I've read some of these stories. There's no passion. No spark. Nothing to set them apart from the crowd. In fact, there's times where the contempt for the subject matter shines.
Want some examples of the badness?
Let me start by saying I love Meg Cabot's writing. Absolutely love her! And I love vampire romances, which is why a friend gave me Meg's book Insatiable for Christmas of 2010. Two of my favorite things should be better than those two-pound Reese's cups Hershey puts out for holidays, right?
Ah, no. If you want to read the Amazon reviews, many readers thought the same thing I did. The characterization was piss-poor, and the heroine's constant derogatory comments about the genre did not sit well. Now, maybe Meg was trying to do a witty parody that fell flat on its face. However, I suspect a gun was held to her head by her publisher and/or her agent who told her to jump on the vampire train or else.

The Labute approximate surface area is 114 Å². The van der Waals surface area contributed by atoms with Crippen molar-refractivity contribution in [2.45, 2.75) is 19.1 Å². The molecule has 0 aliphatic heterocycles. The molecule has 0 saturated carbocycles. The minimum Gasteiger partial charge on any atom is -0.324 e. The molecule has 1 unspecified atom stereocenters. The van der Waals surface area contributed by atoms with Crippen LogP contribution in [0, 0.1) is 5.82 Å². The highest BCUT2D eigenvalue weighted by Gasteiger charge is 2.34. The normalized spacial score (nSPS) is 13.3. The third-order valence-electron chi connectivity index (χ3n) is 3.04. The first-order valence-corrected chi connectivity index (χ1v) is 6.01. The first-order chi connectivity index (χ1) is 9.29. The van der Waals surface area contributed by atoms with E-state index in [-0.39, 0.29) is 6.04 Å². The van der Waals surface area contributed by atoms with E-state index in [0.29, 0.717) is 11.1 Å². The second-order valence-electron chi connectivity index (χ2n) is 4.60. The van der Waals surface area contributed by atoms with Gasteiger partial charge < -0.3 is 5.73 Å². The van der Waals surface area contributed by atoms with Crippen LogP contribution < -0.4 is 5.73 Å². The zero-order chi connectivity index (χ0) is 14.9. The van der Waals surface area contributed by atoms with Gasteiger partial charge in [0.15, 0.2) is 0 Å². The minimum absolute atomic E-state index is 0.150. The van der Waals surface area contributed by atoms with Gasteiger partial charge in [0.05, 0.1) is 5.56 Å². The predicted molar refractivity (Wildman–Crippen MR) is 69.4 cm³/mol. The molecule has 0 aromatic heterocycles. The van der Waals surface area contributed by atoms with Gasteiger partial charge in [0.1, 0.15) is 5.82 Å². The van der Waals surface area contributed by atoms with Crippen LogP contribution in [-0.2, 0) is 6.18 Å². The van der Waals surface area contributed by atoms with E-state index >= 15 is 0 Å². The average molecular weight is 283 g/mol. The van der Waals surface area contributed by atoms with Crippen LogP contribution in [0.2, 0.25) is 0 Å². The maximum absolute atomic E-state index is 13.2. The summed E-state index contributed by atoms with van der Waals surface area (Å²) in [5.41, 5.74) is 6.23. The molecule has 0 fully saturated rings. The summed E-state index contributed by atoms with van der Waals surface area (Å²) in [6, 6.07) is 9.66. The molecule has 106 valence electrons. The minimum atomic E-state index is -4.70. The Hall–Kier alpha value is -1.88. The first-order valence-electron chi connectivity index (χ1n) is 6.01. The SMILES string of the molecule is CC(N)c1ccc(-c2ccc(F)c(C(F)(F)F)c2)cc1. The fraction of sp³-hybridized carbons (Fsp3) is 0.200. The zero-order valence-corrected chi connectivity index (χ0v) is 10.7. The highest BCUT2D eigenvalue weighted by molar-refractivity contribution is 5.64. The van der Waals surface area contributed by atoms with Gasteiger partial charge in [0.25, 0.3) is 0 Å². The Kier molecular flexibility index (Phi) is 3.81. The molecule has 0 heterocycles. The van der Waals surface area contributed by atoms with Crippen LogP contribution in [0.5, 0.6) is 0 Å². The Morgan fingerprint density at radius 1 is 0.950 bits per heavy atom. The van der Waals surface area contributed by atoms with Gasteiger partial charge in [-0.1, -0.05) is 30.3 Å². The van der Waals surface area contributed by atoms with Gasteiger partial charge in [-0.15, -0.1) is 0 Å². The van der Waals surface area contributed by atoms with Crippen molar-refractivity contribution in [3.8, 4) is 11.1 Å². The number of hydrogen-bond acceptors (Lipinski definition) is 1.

Want another example? Fifty Shades of Gray gives a perverted view of the BDSM lifestyle by indicating something is wrong for a person to enjoy it. BDSM has its own rules, none which were in play in this book. The heroine "saves" the hero from his "bad" choices through her "love" at the end of the series. E.L. James didn't bother to do any research, and there's a tangible contempt for anyone who likes BDSM.
But, Suzan, I hear you say, both of the books you mentioned ended up on the New York Times Best Seller List!
Yes, they did. Insatiable based on Meg's reputation. FSoG because of it's basis as Twilight fanfic and the novelty of a taboo subject.
Now, without going to Amazon.com or any other website or bookshelf, name a follow-up to either of those two books in the same genre that did just as well or better. I'll be extra generous; if you can name one book published after 2010 in the comments, I'll revise part of my opinion and give you full credit.
But the part where these books were painful to read because these two authors didn't enjoy writing them? I definitely stand by that opinion.
And I have to wonder if this is where part of the tortured writer mythos is coming from. You must drag yourself to your desk everyday, crafting a story you neither respect or find desirable to read if someone else wrote it, and only when you write the perfect story, the perfect paragraph, the perfect line, on a subject you hate will you find fulfillment.